Counting Rows From The Knit Fabric

For most projects it is recommended to use counters and/or pen and paper to keep track of rows as your knitting progresses. Doing so saves time, as you don’t have to continually go back and count the rows on the knit fabric, and more efficient as there is less chance of losing your place. The main advantage to counting rows for garment pieces is they will match row for row when seaming. For complex pattern stitches such as cables or lace, it is very difficult to count rows from the piece, without some way of keeping track of the rows. I often use a pen and paper along with counters. Refer to my post “Do You Really Need To Learn How To Use A Row Counter?” for the types of counters and how to use.

If you consistently use a system for counting rows, there will still be times when it is necessary to count rows on the knit fabric for dropped stitches, ripping back and losing your place. In these instances it is important to understand how the pattern stitch is formed, recognizing the stitch multiples and the number of rows per repeat. Remember that each pattern stitch is based on repeating a number of stitches and rows. The number of stitches is called a “multiple”, and the number of rows is called a “repeat”. Some pattern instructions will use the word “repeat” to describe both the number of stitches in a multiple and the number of rows in a repeat. Complicated patterns may have as many as 40 rows to the repeat. If you are inexperienced there are hundreds of simple patterns that are rewarding to work and will help you gain confidence and skill. The test swatch is the best way to practice unfamiliar pattern stitches.

Most pattern stitches require you know four basic operations: how to make the knit and purl stitches, how to make a yarnover (yo) and how to use a cable needle. The easiest pattern stitch to count from the knit fabric is stockinette stitch (knit one row, purl one row). The “V’s” running horizontal is the stitch count, and each “V” running vertical is a row. Each purl row on the back side of stockinette stitch can be counted as one complete row. I find it easier to count the “V’s” on the right side.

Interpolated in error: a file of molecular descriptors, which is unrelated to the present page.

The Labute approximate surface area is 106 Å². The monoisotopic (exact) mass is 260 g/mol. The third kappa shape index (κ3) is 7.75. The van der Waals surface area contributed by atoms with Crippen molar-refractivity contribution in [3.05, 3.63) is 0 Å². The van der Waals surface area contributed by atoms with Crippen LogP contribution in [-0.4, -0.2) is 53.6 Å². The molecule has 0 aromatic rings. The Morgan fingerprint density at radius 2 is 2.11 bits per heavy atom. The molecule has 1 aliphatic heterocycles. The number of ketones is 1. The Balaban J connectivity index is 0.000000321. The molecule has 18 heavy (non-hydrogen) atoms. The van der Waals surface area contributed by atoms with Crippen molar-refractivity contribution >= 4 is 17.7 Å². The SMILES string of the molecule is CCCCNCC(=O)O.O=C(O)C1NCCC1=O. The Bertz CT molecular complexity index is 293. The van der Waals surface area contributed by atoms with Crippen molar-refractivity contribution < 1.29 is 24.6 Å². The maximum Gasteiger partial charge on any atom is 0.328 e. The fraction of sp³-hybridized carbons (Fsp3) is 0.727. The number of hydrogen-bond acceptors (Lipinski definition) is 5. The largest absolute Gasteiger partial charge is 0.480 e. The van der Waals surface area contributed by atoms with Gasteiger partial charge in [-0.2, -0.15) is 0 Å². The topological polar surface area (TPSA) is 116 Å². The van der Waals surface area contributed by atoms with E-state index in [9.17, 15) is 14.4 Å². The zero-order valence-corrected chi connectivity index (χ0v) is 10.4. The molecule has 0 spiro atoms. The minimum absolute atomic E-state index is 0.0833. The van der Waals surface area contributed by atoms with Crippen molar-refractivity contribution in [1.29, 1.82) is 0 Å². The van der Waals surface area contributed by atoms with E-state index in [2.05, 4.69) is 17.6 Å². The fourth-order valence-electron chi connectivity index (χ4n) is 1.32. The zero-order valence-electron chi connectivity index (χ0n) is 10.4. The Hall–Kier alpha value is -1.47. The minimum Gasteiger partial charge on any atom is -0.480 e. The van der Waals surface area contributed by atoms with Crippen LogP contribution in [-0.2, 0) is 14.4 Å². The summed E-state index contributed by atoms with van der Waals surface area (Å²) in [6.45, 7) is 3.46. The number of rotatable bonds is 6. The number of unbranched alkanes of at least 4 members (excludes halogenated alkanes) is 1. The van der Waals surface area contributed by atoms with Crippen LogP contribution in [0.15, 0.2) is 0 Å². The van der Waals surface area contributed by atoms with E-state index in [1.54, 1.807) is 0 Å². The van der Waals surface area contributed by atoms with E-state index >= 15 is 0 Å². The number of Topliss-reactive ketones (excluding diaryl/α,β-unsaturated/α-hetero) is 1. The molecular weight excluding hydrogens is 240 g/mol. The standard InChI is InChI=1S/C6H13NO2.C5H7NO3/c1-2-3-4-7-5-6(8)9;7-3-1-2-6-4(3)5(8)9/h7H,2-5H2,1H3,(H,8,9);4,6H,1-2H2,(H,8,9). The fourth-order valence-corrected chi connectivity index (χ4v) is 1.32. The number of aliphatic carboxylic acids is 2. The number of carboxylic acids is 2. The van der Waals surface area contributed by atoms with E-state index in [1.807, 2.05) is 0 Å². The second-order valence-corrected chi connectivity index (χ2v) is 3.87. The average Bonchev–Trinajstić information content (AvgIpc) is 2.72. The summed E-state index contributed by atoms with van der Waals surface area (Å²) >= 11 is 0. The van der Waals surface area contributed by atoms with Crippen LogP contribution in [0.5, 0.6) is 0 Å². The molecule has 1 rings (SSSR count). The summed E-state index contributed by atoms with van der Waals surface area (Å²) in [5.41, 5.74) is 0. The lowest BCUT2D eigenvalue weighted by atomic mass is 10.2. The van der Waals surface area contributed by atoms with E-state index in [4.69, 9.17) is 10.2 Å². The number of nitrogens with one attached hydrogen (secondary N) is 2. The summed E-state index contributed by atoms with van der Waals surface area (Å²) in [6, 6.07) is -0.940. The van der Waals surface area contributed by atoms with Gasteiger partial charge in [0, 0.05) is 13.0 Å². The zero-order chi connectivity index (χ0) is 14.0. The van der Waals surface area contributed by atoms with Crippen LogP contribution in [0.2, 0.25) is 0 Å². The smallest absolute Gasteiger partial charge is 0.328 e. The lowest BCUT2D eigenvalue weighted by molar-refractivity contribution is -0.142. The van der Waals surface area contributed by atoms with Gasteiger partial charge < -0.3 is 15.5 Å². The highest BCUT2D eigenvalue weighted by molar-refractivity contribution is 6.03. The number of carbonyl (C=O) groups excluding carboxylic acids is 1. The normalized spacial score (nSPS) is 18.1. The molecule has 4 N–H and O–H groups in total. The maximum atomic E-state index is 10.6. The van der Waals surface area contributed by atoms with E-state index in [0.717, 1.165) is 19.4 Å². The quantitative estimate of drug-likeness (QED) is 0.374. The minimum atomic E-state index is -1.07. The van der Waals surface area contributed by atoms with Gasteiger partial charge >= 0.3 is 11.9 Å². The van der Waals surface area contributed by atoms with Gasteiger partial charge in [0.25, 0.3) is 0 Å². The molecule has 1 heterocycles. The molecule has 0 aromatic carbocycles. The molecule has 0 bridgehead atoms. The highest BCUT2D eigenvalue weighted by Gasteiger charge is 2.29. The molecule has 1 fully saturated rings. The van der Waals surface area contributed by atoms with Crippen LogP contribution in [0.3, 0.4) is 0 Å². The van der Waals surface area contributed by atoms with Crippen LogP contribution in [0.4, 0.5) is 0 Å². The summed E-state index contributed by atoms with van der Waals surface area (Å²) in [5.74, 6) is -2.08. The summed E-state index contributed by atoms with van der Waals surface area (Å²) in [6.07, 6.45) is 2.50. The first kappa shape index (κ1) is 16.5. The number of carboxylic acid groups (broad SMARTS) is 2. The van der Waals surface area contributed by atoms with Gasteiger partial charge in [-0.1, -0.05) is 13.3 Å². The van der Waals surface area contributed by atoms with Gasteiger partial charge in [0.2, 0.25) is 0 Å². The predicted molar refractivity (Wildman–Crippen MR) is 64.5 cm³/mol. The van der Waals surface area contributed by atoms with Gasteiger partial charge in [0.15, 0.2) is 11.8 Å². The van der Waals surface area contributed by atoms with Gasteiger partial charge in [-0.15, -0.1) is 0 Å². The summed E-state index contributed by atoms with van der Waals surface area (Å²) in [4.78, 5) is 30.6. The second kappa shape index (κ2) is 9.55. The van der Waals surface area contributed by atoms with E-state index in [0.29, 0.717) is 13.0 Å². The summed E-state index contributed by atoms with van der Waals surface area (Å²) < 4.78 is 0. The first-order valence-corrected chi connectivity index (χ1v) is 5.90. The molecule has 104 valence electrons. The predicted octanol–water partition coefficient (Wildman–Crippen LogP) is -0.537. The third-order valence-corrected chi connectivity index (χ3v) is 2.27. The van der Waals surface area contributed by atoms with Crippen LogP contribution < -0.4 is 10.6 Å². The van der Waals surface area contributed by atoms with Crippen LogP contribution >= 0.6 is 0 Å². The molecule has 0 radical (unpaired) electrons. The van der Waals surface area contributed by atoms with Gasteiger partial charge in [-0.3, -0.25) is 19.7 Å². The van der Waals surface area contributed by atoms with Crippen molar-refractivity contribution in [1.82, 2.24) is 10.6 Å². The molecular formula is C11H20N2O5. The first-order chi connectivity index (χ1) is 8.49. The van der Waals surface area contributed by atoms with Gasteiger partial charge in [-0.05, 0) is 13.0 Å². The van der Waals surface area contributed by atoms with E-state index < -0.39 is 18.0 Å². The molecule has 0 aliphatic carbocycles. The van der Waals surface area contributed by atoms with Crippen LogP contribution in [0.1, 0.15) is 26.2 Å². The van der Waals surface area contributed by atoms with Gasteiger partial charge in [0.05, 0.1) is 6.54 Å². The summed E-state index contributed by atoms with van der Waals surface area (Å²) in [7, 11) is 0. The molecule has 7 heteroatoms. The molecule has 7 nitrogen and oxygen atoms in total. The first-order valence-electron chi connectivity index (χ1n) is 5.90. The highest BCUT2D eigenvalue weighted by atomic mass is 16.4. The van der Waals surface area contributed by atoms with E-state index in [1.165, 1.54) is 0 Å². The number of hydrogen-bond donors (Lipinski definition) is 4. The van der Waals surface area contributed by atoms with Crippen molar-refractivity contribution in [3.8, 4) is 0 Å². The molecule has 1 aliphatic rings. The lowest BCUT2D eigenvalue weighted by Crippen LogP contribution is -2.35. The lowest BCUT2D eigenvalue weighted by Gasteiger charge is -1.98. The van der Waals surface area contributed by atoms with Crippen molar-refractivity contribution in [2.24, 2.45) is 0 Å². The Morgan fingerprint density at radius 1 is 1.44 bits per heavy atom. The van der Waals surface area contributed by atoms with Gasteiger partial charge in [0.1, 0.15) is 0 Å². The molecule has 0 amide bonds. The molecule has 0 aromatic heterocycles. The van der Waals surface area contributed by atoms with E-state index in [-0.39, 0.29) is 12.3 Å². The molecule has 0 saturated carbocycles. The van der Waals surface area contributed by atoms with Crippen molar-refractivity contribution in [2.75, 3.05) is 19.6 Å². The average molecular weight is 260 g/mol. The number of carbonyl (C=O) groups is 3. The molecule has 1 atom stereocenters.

Each "V" running vertically is a row

Each “V” running vertically is a row

For garter stitch, every ridge is equal to two knit rows, because you knit each row.

Each ridge of knit stitches equals two rows

Each ridge of knit stitches equals two rows

For seed stitch patterns, each knit “V” stitch and purl “bump” is counted as one row.

Each purl "bump" and knit "V" equals one row

Each purl “bump” and knit “V” equals one row

Cable patterns are formed by exchanging the positions of two or more stitches, by crossing a stitch or group of stitches over another. The row where the crossover is made is the cable row of your pattern repeat.

finished cable

finished cable (crossover row)

Lace is probably the most difficult to count from the fabric, so keeping track of rows is critical. Remember that the “yarnover (yo)” is a stitch. Also learn which direction the decreases slant. The two basic decreases, knitting or purling two stitches together slants to the right on the knit side of the work. “Skp” or slip one, knit one, pass slip stitch over is a left slanting decrease on the knit side of the work.

Eyelet Pattern

Eyelet Pattern (yo’s slanting to left on left side of eyelet and slanting to right on right side of eyelet)

When ripping back any pattern stitch, count the pattern rows backward referring to the completed rows you tracked, so you know which row you’ll be on when reaching the exact spot to start over. With knitting experience this becomes easier.

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